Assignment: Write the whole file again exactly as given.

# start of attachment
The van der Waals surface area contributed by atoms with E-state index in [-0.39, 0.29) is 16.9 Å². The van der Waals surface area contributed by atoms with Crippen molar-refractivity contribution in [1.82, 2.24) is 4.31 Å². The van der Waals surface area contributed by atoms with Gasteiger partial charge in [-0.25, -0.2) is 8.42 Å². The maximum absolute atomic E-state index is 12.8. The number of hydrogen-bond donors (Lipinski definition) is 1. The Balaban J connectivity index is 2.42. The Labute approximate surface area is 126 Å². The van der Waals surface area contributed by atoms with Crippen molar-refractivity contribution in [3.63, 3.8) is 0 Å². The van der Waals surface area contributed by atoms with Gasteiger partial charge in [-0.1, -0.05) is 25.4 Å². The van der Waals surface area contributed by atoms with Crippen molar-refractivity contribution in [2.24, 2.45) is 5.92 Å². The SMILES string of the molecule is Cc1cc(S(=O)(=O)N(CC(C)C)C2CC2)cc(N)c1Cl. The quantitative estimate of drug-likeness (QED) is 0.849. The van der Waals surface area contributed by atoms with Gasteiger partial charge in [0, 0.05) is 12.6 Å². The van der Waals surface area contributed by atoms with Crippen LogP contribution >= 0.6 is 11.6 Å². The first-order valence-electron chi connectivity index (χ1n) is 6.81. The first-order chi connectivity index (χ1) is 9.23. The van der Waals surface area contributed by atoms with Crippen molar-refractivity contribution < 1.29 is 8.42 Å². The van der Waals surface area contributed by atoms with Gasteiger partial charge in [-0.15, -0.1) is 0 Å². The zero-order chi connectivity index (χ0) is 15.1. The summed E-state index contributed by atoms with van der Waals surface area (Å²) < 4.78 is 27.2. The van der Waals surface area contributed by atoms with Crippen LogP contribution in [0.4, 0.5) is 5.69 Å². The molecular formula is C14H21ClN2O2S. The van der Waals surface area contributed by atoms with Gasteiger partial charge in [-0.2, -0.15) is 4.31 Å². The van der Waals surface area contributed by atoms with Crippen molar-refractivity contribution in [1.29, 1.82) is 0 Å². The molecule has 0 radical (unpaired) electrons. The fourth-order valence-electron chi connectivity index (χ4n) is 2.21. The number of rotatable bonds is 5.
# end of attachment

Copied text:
The van der Waals surface area contributed by atoms with E-state index in [-0.39, 0.29) is 16.9 Å². The van der Waals surface area contributed by atoms with Crippen molar-refractivity contribution in [1.82, 2.24) is 4.31 Å². The van der Waals surface area contributed by atoms with Gasteiger partial charge in [-0.25, -0.2) is 8.42 Å². The maximum absolute atomic E-state index is 12.8. The number of hydrogen-bond donors (Lipinski definition) is 1. The Balaban J connectivity index is 2.42. The Labute approximate surface area is 126 Å². The van der Waals surface area contributed by atoms with Crippen molar-refractivity contribution in [3.63, 3.8) is 0 Å². The van der Waals surface area contributed by atoms with Gasteiger partial charge in [-0.1, -0.05) is 25.4 Å². The van der Waals surface area contributed by atoms with Crippen molar-refractivity contribution in [2.24, 2.45) is 5.92 Å². The SMILES string of the molecule is Cc1cc(S(=O)(=O)N(CC(C)C)C2CC2)cc(N)c1Cl. The quantitative estimate of drug-likeness (QED) is 0.849. The van der Waals surface area contributed by atoms with Gasteiger partial charge in [0, 0.05) is 12.6 Å². The van der Waals surface area contributed by atoms with Crippen LogP contribution >= 0.6 is 11.6 Å². The first-order valence-electron chi connectivity index (χ1n) is 6.81. The first-order chi connectivity index (χ1) is 9.23. The van der Waals surface area contributed by atoms with Crippen molar-refractivity contribution < 1.29 is 8.42 Å². The van der Waals surface area contributed by atoms with Gasteiger partial charge in [-0.15, -0.1) is 0 Å². The zero-order chi connectivity index (χ0) is 15.1. The summed E-state index contributed by atoms with van der Waals surface area (Å²) < 4.78 is 27.2. The van der Waals surface area contributed by atoms with Crippen LogP contribution in [0.4, 0.5) is 5.69 Å². The molecular formula is C14H21ClN2O2S. The van der Waals surface area contributed by atoms with Gasteiger partial charge in [-0.2, -0.15) is 4.31 Å². The van der Waals surface area contributed by atoms with Crippen molar-refractivity contribution in [1.29, 1.82) is 0 Å². The molecule has 0 radical (unpaired) electrons. The fourth-order valence-electron chi connectivity index (χ4n) is 2.21. The number of rotatable bonds is 5.